Why babies born during Beijing Olympics were heavier - less air pollution
Exercise boosts tolerance to chemotherapy
Women with breast cancer who follow a physical exercise programme during chemotherapy experience fewer side effects like fatigue, reduced physical fitness, nausea and pain, a new study by the Netherlands Cancer Institute has found. Reporting in the Journal of Clinical Oncology, the researchers say that while moderate intensity strength and aerobic exercise was found to be best, even small amounts of low intensity exercise are beneficial compared with being sedentary. Of the 230 in the study, the women assigned to a moderate intensity exercise programme endured their chemotherapy best: only 12 per cent of them required a dose adjustment, compared with 34 per cent in the non-active control group.
Beijing Olympics study links pollution to lower birth weight
Exposure to high levels of pollution can have a significant impact on fetal growth and development, concludes a study based on the 2008 Beijing Olympics, when pollution levels were reduced by the Chinese government. The study, published last week in Environmental Health Perspectives, found that women whose eighth month of pregnancy occurred during the games gave birth to babies that were on average 23 grams heavier than babies born to women at the same time of the year, but in 2007 and 2009. The researchers used data from 83,672 full-term births from mothers in four urban districts in Beijing.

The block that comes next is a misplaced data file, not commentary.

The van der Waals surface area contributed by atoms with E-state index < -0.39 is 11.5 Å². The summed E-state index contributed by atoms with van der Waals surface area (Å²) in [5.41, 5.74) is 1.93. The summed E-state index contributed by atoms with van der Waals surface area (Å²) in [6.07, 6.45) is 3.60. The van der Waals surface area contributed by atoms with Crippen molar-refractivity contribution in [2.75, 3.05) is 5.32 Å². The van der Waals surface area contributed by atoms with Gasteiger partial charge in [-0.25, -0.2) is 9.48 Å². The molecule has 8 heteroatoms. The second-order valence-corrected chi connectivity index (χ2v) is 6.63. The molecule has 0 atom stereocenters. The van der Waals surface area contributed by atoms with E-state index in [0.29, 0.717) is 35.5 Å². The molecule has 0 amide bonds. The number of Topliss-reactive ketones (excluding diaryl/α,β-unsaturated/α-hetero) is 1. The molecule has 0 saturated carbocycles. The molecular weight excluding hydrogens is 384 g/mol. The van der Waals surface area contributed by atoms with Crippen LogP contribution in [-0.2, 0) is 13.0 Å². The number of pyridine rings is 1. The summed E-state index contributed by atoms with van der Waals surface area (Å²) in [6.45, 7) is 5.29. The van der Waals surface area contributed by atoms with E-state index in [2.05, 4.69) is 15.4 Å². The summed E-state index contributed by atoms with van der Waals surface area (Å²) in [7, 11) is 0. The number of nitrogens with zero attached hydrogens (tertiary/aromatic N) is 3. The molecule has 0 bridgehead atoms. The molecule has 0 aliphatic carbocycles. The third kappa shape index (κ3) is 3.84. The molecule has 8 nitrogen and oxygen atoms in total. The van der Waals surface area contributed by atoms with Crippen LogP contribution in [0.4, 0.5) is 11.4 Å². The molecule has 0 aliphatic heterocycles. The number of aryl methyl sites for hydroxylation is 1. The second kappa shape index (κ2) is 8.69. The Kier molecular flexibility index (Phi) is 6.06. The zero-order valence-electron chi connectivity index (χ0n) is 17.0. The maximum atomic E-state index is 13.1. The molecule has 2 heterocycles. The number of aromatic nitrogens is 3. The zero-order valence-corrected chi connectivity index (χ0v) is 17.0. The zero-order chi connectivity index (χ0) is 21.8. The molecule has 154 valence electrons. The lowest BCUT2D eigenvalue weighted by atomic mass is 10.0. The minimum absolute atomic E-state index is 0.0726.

Traumatic events and financial woes threaten heart health
Traumatic life events such as the death of a loved one can raise your chances of a heart attack, finds new research presented at an American Heart Association meeting last week. Among the 26,763 women in the study (average age 56 years), those who had experienced traumatic events had a more than 65 per cent increased chance of a heart attack, regardless of heart disease risk factors or socioeconomic status. "We know that adverse experiences including psychological ones can lead to increased inflammation and cortisol levels," says senior study author Dr Michelle Albert from the University of California Medical Centre, San Francisco. "However, the interplay between gender, heart disease and psychological factors is poorly understood."
Stem cell trial finds therapy safe for AsiansThe first clinical trial of an embryonic stem cell therapy in Asians with degenerative eye disease has found no serious side effects related to the therapy a year after the treatment. Conducted by CHA University in South Korea, the study's four macular degeneration patients who received the therapy all showed improvement in visual acuity, says lead author Won Kyung-song. Won notes this was just a safety trial and controlled phase II studies are still needed. The scientists collaborated with stem cell pioneer Robert Lanza at Ocata Therapeutics, who previously led a clinical trial in the US - published November 2014 in the Lancet - that showed embryonic stem cells could be used safely for Caucasian patients with degenerative eye diseases.